The aggression against Baha’is in Iran was still palpable Thursday, September 27th when Shiraz-based Security forces raided the home of Shirazi Baha’i prisoner of conscience Noora Pourmoradian, seizing her personal belongings and temporarily detaining her mother and father.
Claiming that the search was necessary to the completion of Noora’s case, security forces threatened the Pourmoradian family with “severe consequences” if they leaked photo evidence or publicly disclosed information about the incident.
“To intimidate them, they handcuffed Mr. Saeid Pourmoradian (Noora’s father) and took him into the car, menacing him [about what would happen] if he didn’t keep quiet,” a close source told HRANA.
On Sunday, September 16, 2018, HRANA reported on Noora Pourmoradian’s arrest and transfer to a Shiraz Intelligence Detention Center known as Plaque 100. Four other Shirazi Baha’is were arrested the same day: Elaheh Samizadeh, Ehsan Mahbub-Rahvafa, and married couple Navid Bazmandegan and Bahareh Ghaderi.
In recent weeks, HRANA reported on the arrest of several Baha’i citizens by security forces in the cities of Shiraz and Karaj, so many instances of increasing pressures on this religious minority community from judicial and security institutions. In recent weeks, HRANA reported on the arrest of eight Baha’i residents of Baharestan, a newly-built city about 18 miles south of Isfahan: Saham Armin, Afshin Bolbolan, Anush Rayneh, Milad Davardan, Farhang Sahba, Bahareh Zeini (Sobhanian), Sepideh Rouhani and Fuzhan Rashidi. Meanwhile, six Baha’i residents of Karaj were arrested and transferred to Evin Prison: Hooman Khoshnam, Payam Shabani, Peyman Maanavi, Maryam Ghaffaramanesh, Jamileh Pakrou, and Kianoush Salmanzadeh.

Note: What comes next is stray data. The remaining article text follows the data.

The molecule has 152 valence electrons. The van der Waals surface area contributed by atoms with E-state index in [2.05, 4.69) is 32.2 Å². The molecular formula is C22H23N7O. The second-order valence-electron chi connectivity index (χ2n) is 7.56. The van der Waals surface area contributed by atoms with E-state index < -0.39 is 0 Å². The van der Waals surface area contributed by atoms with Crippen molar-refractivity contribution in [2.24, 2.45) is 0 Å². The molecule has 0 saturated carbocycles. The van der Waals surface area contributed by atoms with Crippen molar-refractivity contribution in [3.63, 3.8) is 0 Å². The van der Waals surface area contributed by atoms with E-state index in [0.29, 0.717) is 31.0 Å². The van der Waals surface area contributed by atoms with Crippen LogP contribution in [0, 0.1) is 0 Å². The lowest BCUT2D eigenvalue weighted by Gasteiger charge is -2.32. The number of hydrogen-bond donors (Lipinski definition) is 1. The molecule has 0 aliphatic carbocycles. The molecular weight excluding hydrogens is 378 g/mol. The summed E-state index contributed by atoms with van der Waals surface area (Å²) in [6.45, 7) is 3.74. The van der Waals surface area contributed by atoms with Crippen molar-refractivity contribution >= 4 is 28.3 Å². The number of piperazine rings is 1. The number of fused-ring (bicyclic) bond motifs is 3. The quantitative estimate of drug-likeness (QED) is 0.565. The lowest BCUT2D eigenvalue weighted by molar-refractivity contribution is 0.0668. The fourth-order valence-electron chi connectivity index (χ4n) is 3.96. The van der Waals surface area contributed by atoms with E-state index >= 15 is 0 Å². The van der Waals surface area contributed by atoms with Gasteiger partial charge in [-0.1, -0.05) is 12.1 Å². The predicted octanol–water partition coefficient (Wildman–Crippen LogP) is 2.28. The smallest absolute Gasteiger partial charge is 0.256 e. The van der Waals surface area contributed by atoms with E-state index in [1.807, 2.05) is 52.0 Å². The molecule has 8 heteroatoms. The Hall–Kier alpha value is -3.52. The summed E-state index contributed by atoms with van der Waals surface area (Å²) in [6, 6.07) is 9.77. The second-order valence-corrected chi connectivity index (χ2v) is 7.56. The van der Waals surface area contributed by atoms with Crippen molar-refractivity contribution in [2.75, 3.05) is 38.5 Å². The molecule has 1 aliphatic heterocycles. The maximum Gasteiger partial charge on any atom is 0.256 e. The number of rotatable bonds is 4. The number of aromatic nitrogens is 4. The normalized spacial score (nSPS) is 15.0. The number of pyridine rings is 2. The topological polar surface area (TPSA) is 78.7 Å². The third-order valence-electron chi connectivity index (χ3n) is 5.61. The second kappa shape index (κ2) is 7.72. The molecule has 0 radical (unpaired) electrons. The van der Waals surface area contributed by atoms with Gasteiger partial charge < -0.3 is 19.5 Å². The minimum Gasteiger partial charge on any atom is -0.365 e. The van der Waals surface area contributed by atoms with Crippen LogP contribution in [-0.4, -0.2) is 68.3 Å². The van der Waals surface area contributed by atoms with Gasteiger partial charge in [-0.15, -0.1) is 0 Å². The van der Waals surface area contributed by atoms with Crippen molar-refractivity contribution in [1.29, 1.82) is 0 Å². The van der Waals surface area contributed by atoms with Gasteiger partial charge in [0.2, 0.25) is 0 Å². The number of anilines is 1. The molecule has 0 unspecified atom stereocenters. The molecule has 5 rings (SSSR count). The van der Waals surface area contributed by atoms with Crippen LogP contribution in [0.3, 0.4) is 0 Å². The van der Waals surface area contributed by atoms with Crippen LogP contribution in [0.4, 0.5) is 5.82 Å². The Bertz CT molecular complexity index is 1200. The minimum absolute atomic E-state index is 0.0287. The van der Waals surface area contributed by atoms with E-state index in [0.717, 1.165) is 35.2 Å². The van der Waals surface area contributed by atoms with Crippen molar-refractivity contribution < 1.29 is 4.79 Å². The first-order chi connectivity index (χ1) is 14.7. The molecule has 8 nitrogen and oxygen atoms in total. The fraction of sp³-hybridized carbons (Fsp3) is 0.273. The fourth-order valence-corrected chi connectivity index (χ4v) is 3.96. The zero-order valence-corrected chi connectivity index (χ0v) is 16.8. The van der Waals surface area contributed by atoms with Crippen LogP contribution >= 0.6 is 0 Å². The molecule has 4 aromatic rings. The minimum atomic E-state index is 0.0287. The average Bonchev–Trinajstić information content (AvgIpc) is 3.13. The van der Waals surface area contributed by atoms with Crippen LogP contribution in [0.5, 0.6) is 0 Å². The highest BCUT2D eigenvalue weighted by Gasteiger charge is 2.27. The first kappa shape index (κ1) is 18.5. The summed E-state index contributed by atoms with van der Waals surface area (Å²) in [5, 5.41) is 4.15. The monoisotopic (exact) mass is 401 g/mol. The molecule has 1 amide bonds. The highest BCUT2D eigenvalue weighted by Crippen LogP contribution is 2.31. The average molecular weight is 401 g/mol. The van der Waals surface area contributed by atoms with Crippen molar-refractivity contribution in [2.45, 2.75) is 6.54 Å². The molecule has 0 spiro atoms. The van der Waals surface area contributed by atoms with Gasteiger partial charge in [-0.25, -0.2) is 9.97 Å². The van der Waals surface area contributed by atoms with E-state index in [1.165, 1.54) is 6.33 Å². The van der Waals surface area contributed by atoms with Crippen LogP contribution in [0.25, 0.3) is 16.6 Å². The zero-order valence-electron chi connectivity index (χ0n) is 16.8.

Iranian Baha’i citizens are systematically deprived of religious freedoms, while according to Article 18 of the Universal Declaration of Human Rights and Article 18 of the International Covenant on Civil and Political Rights, everyone is entitled to freedom of religion and belief, and the right to adopt and manifest the religion of their choice, be it individually, in groups, in public, or in private.
Based on unofficial sources, more than 300,000 Baha’is live in Iran. Iran’s Constitution, however, only recognizes Islam, Christianity, Judaism, and Zoroastrianism, and does not acknowledge the Baha’i faith as an official religion. Consequently, the rights of Baha’is are systematically violated in Iran.